Meanwhile, Ark is given a mickey and sold to a Marine Corps recruiter. When he comes to, Ark insists that he was shanghaied. Nonetheless, he is inducted into the Corps under the name Ryk Kidd and sent to Boot Camp.

Ryk is exposed to the usual irritations as a Boot, but he finds that shooting is a joy. He qualifies as a sniper while in Boot Camp and is sent to the Advance Sniper course. He begins to feel better about himself and welcomes having a role where his actions make a difference.

Tychus has a buyer lined up for some surplus weapons when his captain calls out the Tactical Response Team. They use an enemy dropship on the raid. Then Tychus figures out that his captain has them firing on civilians and decks the officer with his rifle butt.

Tychus gets time in Military Correctional Facility R-156 on Raydin III. He definitely doesn't like the facility or the guards. He does get a bit of revenge on the guard sargeant.

This tale introduces Jim to military theft. Harnack has a ball. And Ryk discovers some disturbing things about his father.

This series is not exactly chronological. This novel is close to the end of the sequence and Jim returns home in the last of the series. This storyline continues in Devils' Due.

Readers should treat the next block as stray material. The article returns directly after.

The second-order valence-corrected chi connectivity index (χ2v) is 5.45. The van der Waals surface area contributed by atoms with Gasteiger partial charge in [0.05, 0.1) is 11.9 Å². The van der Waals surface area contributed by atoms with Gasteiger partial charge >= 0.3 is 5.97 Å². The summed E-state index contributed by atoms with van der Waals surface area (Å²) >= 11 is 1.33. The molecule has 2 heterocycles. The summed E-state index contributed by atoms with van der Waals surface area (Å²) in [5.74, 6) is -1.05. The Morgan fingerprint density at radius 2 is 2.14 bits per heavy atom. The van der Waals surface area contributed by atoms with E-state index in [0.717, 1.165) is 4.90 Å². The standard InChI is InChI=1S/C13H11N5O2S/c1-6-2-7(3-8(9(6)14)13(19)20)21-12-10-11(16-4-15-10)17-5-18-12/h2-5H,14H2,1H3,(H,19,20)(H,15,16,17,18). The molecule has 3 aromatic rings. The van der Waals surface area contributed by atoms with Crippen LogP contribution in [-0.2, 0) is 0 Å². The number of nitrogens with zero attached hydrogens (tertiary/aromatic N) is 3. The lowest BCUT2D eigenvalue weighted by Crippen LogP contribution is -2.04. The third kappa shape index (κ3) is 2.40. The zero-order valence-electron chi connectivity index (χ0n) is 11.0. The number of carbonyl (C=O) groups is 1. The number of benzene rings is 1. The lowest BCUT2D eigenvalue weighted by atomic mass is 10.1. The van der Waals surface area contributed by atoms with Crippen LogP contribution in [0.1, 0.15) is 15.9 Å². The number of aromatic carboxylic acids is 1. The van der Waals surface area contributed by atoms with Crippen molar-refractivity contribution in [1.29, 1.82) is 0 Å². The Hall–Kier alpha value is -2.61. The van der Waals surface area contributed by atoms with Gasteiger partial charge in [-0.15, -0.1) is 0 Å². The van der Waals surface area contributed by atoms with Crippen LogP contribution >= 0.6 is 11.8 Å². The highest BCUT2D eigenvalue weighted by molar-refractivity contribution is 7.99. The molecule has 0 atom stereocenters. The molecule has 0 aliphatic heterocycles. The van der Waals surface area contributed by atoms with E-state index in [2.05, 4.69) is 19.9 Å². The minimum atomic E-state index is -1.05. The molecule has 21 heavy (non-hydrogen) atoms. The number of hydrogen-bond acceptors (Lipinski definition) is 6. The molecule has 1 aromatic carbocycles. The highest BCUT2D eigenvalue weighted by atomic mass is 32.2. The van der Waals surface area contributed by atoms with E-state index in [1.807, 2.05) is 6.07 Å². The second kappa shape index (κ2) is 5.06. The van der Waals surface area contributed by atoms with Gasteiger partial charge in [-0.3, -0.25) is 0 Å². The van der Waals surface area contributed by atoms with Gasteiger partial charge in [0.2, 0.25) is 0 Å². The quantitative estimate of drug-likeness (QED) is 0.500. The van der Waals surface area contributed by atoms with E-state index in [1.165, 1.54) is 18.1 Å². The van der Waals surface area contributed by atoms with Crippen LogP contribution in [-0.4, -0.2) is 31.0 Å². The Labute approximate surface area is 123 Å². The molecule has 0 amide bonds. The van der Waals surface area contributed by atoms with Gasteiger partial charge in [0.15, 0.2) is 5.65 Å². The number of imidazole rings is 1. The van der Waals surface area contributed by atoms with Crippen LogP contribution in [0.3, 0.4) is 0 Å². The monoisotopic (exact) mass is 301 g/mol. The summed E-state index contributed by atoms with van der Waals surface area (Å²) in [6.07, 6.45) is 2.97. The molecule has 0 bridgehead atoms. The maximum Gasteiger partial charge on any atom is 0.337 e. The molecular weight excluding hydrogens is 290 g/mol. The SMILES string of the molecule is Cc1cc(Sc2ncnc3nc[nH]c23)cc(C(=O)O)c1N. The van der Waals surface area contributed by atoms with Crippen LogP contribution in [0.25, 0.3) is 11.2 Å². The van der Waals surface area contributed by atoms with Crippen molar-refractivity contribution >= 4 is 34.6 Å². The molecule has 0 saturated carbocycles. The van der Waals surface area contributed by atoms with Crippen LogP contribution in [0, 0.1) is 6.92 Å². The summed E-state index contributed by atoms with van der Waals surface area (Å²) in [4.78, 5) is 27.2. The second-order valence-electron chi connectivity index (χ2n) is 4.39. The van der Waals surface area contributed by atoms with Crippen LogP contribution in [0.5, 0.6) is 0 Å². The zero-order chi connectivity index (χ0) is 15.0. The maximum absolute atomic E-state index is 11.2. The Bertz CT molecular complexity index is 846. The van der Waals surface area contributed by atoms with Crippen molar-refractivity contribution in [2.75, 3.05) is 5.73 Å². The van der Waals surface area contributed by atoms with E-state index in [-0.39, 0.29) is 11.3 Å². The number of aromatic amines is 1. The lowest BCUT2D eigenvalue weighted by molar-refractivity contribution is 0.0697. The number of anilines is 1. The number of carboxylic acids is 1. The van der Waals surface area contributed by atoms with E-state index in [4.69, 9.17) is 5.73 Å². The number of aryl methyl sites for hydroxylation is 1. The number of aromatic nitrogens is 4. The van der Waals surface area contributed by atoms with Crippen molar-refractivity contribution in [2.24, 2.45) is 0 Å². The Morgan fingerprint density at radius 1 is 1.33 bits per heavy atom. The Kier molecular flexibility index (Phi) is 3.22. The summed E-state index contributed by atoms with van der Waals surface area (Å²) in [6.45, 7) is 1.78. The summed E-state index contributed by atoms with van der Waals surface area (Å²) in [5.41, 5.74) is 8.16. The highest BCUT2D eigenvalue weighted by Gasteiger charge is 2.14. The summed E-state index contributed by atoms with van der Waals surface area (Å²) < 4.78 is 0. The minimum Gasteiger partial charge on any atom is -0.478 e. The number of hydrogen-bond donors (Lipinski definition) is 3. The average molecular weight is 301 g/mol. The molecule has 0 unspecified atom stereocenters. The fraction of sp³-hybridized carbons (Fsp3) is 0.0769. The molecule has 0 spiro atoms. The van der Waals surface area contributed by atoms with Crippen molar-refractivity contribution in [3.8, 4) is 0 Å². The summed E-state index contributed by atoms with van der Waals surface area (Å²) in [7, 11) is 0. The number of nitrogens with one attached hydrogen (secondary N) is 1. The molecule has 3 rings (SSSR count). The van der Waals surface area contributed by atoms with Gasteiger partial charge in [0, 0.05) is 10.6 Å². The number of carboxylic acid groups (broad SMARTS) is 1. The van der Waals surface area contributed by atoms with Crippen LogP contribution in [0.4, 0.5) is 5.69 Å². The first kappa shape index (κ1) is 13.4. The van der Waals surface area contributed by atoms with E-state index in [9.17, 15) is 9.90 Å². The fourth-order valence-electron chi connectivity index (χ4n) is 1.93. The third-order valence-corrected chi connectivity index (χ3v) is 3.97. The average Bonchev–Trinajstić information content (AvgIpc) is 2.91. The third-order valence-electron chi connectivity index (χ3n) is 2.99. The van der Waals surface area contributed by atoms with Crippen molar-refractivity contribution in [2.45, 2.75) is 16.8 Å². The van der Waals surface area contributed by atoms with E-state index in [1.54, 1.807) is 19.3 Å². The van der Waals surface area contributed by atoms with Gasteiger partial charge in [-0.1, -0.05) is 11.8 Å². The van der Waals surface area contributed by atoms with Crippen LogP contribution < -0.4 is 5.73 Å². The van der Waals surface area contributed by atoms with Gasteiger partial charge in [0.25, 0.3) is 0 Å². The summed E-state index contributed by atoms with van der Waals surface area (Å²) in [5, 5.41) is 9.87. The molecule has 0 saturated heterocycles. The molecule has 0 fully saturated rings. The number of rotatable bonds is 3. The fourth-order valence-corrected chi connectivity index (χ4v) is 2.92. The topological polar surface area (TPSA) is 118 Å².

Recommended for Dietz fans and for anyone else who enjoys tales of armed conflict, military crime, and disillusioned soldiers. Read and enjoy!

-Arthur W. Jordin
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1 of 1 people found the following review helpful
4.0 out of 5 stars Great Read, Some references though light, Perfect for Starcraft Fans and Addicts!, February 12, 2013
By 
Jimmy Kim (United States) - See all my reviews
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This book sort of covers the story...no...the LORE behind Jim Raynor and others during the time of the Confederacy. It goes over the bootcamp days and lightly delves into the politics and social issues of recruitment, offworlders, colonists, and the military itself. The book softly mentions all the things about the Starcraft universe and you get giddy but only momentarily.